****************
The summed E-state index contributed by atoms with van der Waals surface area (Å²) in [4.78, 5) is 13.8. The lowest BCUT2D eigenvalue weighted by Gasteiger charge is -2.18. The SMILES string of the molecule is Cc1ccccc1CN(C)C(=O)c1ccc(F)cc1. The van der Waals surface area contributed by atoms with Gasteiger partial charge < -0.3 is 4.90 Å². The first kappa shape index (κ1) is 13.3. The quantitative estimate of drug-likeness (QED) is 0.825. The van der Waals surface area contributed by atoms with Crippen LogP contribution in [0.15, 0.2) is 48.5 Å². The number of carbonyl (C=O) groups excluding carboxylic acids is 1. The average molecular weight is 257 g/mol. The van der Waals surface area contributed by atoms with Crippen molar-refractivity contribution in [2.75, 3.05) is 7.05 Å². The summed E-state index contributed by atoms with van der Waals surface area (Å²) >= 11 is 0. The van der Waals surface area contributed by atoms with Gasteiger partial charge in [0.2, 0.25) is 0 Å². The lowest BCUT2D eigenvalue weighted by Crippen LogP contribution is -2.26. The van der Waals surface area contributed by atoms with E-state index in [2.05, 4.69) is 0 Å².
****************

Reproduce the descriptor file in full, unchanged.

The summed E-state index contributed by atoms with van der Waals surface area (Å²) in [4.78, 5) is 13.8. The lowest BCUT2D eigenvalue weighted by Gasteiger charge is -2.18. The SMILES string of the molecule is Cc1ccccc1CN(C)C(=O)c1ccc(F)cc1. The van der Waals surface area contributed by atoms with Gasteiger partial charge < -0.3 is 4.90 Å². The first kappa shape index (κ1) is 13.3. The quantitative estimate of drug-likeness (QED) is 0.825. The van der Waals surface area contributed by atoms with Crippen LogP contribution in [0.15, 0.2) is 48.5 Å². The number of carbonyl (C=O) groups excluding carboxylic acids is 1. The average molecular weight is 257 g/mol. The van der Waals surface area contributed by atoms with Crippen molar-refractivity contribution in [2.75, 3.05) is 7.05 Å². The summed E-state index contributed by atoms with van der Waals surface area (Å²) >= 11 is 0. The van der Waals surface area contributed by atoms with Gasteiger partial charge in [0.2, 0.25) is 0 Å². The lowest BCUT2D eigenvalue weighted by Crippen LogP contribution is -2.26. The van der Waals surface area contributed by atoms with E-state index in [2.05, 4.69) is 0 Å².